UTICA, New York (LifeSiteNews) – New York federal district court Judge David Hurd extended a temporary restraining order (TRO) on September 20 against state officials who sought to require all healthcare workers to get the COVID vaccine as a condition of employment.
An attorney for the Thomas More Society explained why this extension indicates a likelihood of success.
“In order to satisfy the legal burden to obtain a TRO, you have to show that it is likely you will prevail on the merits … it’s an extraordinary remedy which is rarely granted,” Senior Counsel Stephen Crampton told LifeSiteNews during a phone interview on Wednesday. Crampton has been assisting on this lawsuit.
The extension of the order “suggests he is likely to grant a permanent injunction, which would remain in place until the case reaches the state of trial. So, I would say the odds are good, but of course you can never say for certain,” Crampton said.
“The main objection is a religious one, it is the conviction that they would be, in effect, cooperating with condoning the taking of innocent human life through abortion, because each of the vaccines currently available was tested and/or produced with fetal cell lines from aborted babies,” Crampton explained.
The plaintiffs want to see a respect for federal law, including the free exercise of religion and equal protection. Crampton also said New York’s lack of religious exemptions violates the Supremacy Clause of the U.S. Constitution, which holds that federal laws supersede state laws.
“All we are fighting for at this juncture is whether the mandate must recognize and respect religious objections of our clients,” Crampton said. New York is currently only granting medical exemption requests.
The New York Department of Health referred LifeSiteNews to a previous statement from Hazel Crampton-Hays, Governor Kathy Hochul’s press secretary.
“Governor Hochul is doing everything in her power to protect New Yorkers and combat the Delta variant by increasing vaccine rates across the State,” the emailed statement sent on Wednesday said. “Requiring vaccination of health care workers is critical to this battle. This order does not suspend the vaccine mandate, but it temporarily bars the Department of Health from enforcing the mandate where individuals have claims for religious exemption. We are considering all of our legal options to keep our communities safe.”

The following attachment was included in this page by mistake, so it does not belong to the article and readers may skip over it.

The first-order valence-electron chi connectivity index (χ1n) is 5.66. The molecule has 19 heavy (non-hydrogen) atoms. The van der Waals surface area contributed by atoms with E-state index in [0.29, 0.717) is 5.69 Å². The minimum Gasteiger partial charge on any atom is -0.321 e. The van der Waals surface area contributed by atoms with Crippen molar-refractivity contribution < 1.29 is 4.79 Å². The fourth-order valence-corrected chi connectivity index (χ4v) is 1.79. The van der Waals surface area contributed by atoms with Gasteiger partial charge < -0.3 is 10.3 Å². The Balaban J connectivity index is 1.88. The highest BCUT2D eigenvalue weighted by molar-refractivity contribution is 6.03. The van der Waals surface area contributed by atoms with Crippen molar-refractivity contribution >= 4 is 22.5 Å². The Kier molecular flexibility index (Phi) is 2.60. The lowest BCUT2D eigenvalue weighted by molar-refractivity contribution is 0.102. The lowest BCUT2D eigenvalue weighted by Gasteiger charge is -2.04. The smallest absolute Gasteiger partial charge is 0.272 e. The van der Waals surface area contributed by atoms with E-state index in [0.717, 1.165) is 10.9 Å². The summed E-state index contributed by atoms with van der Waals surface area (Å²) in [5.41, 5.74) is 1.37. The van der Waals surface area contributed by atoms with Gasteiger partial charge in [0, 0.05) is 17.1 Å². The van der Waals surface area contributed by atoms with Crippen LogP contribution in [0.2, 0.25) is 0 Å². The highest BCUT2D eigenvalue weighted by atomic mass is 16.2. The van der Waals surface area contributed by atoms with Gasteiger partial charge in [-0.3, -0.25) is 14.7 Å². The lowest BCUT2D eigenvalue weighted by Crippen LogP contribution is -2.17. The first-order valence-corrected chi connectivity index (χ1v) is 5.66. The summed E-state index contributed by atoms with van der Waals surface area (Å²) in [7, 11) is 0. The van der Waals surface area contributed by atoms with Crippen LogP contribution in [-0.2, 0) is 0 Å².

“This vaccine mandate attempts to nullify protections for sincere religious beliefs granted under Title VII of the Civil Rights Act of 1964, even though days earlier the state of New York had afforded protection for religious beliefs in its prior health order,” the Thomas More Society previously said on September 14.
Then-Governor Andrew Cuomo said on August 16 that he hoped mandates would push private businesses to implement a vaccine passport system.
“I have strongly urged private businesses to implement vaccinated-only admission policies, and school districts to mandate vaccinations for teachers,” Cuomo said. “Neither will occur without the state legally mandating the actions – private businesses will not enforce a vaccine mandate unless it’s the law, and local school districts will be hesitant to make these challenging decisions without legal direction.”
The state Public Health and Planning Council stripped away any religious exemptions during an August 26 meeting, the Democrat and Chronicle reported.
Other legal groups have had some success winning reprieves from jab mandates.
Liberty Counsel won an exemption for at least 40 students after Loyola University Chicago implemented an inoculation mandate.
“The students objected based on the fetal cell line/abortion connection since each of the three injections available were either produced or tested with fetal cell lines that originated in elective abortions,” the Christian legal nonprofit said in August.
“These students did not want to be forced to choose between their faith and their education.”
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